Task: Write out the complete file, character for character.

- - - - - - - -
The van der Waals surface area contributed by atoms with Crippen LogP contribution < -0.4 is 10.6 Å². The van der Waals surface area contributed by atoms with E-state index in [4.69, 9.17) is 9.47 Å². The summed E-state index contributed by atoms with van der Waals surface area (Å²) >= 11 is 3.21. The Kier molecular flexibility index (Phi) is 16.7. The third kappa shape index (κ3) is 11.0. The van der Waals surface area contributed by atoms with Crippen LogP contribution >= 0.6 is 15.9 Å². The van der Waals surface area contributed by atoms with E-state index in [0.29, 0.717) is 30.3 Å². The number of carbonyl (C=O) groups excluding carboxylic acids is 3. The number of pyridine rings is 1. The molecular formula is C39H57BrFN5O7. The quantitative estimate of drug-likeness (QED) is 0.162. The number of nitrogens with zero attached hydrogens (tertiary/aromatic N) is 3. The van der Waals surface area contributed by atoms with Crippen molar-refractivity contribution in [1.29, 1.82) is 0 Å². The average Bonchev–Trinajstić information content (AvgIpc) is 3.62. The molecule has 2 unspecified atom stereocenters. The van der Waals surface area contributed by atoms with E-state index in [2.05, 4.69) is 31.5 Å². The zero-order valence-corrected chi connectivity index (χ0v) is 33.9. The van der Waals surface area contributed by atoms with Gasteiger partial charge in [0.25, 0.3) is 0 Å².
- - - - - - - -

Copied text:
The van der Waals surface area contributed by atoms with Crippen LogP contribution < -0.4 is 10.6 Å². The van der Waals surface area contributed by atoms with E-state index in [4.69, 9.17) is 9.47 Å². The summed E-state index contributed by atoms with van der Waals surface area (Å²) >= 11 is 3.21. The Kier molecular flexibility index (Phi) is 16.7. The third kappa shape index (κ3) is 11.0. The van der Waals surface area contributed by atoms with Crippen LogP contribution >= 0.6 is 15.9 Å². The van der Waals surface area contributed by atoms with E-state index in [0.29, 0.717) is 30.3 Å². The number of carbonyl (C=O) groups excluding carboxylic acids is 3. The number of pyridine rings is 1. The molecular formula is C39H57BrFN5O7. The quantitative estimate of drug-likeness (QED) is 0.162. The number of nitrogens with zero attached hydrogens (tertiary/aromatic N) is 3. The van der Waals surface area contributed by atoms with Crippen molar-refractivity contribution in [1.29, 1.82) is 0 Å². The average Bonchev–Trinajstić information content (AvgIpc) is 3.62. The molecule has 2 unspecified atom stereocenters. The van der Waals surface area contributed by atoms with E-state index in [2.05, 4.69) is 31.5 Å². The zero-order valence-corrected chi connectivity index (χ0v) is 33.9. The van der Waals surface area contributed by atoms with Gasteiger partial charge in [0.25, 0.3) is 0 Å².